We all spend more and more of our time building relationships online, whether that is professional connections on LinkedIn or slightly-less-professional meet ups on Tinder, you’ve got to be looking your best.
But a new study has found that we are not the best candidates for picking our own profile pictures, and we should get someone else to do it for us.
You may well think that the gym picture or a selfie with a tiger on your gap year makes you look well travelled and toned, but the rest of us aren’t so keen.
The study from the University of New South Wales found that we select photographs of ourselves that are less flattering than a stranger would choose on our behalf.
The study suggests that this is because people have an inbuilt bias about what they think they look like to other people, and that this bias interferes with their ability to select photos that give the most favourable first impression.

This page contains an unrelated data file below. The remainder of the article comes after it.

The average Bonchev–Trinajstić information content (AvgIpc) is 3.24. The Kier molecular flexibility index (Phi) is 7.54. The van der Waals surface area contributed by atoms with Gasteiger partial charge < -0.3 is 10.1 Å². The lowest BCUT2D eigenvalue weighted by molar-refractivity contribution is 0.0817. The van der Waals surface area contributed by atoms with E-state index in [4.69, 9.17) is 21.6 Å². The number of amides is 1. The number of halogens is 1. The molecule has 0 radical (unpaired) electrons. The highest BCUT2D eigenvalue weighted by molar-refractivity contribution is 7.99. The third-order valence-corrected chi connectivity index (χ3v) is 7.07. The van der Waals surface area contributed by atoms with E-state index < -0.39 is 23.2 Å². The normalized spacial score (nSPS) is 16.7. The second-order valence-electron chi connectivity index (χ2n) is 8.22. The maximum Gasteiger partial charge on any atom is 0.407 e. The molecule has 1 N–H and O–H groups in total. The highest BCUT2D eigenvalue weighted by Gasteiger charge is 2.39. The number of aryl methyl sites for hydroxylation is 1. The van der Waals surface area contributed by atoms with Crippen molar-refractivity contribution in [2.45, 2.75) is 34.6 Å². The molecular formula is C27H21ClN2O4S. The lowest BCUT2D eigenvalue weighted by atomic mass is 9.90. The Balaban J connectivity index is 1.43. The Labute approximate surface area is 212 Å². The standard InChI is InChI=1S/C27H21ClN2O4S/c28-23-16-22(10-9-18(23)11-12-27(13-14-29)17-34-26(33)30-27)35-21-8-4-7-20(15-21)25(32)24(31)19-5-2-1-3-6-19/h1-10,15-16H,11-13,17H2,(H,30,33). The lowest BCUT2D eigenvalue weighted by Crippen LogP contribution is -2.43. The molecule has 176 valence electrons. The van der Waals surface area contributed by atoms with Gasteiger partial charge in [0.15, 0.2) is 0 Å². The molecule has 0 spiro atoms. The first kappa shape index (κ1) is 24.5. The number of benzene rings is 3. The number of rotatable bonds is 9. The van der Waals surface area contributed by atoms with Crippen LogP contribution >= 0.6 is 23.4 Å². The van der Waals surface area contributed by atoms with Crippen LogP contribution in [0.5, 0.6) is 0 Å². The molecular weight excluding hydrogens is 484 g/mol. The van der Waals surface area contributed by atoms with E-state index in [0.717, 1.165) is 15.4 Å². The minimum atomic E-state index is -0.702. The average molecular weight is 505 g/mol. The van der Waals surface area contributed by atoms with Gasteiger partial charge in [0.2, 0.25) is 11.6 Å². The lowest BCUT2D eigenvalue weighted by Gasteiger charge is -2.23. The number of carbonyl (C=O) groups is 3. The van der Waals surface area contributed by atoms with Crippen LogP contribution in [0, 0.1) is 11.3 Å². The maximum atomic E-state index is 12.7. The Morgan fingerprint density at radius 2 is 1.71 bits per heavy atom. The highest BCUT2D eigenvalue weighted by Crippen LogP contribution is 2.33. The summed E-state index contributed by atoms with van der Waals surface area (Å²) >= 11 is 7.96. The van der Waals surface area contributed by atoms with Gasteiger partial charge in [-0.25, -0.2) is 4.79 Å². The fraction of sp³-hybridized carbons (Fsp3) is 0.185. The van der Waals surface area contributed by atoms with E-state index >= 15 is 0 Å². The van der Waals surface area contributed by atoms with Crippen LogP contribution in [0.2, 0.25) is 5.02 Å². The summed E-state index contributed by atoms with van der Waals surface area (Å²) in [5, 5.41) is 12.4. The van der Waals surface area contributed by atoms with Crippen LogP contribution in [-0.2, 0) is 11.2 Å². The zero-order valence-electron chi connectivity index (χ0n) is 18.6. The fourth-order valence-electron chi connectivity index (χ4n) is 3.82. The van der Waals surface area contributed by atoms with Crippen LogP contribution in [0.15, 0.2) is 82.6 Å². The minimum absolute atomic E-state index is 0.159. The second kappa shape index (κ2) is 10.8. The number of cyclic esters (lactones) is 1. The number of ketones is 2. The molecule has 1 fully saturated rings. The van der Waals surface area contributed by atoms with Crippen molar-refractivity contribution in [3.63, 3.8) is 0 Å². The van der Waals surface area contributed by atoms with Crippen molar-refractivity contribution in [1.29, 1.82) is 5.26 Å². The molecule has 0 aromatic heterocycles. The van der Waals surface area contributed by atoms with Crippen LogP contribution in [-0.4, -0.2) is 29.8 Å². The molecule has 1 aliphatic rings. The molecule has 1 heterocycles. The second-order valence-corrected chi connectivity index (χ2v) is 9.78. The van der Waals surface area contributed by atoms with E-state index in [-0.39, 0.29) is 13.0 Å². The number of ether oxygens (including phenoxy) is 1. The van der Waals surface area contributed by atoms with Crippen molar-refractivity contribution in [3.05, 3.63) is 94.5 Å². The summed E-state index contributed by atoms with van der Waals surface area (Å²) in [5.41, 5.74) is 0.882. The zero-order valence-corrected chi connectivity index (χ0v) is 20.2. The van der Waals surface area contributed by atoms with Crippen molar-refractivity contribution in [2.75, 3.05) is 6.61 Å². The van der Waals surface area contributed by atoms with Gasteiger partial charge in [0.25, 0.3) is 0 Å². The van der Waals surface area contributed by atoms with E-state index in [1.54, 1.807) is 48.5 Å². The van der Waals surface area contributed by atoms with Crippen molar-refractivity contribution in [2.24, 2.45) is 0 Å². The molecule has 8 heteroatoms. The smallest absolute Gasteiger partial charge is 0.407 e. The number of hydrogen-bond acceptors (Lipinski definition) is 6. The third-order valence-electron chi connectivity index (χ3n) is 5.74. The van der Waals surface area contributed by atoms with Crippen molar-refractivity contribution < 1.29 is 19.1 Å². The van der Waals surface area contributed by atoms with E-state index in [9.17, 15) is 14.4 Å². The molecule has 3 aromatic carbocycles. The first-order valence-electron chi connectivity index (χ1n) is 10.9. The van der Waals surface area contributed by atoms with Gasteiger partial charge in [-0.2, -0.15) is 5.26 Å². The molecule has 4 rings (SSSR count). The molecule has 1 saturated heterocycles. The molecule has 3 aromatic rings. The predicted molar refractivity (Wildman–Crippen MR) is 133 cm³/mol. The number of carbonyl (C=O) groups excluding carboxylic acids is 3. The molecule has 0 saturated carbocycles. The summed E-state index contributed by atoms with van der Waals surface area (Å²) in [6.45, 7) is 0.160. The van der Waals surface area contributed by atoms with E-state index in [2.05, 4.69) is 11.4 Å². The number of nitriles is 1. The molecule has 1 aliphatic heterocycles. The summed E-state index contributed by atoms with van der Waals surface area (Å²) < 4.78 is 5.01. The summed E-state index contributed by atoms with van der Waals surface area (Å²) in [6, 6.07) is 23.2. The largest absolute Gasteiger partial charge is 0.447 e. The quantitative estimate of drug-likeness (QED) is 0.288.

Dr David White, lead author, explains: “We make inferences about an individual’s character and personality within a split second of seeing a photograph of their face.”
The study of over 600 people found for the first time that asking someone on the bus to pick a picture for you is more likely to pay dividends than sitting at home scrolling through your archives for hours alone.
White says: “This surprising result has clear practical implications. If you want to put your best face forward, get someone else to choose your picture.”
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It showed that people were able to select images of themselves that accentuated the desired characteristic for a site, for example attractiveness on a dating site or professionalism for a work site, but still gave a less favourable first impression than those chosen by strangers.
“One explanation could be that we perceive ourselves more positively than others do, in general. This may interfere with our ability to discriminate when trying to select the specific photo that gives the most positive impression,” said White.
And with approximately 1.23 billion daily active users on Facebook, according to the social platform, and 24% of Brits (including those in relationships, awkward) are using online dating, there is a big crowd to impress.
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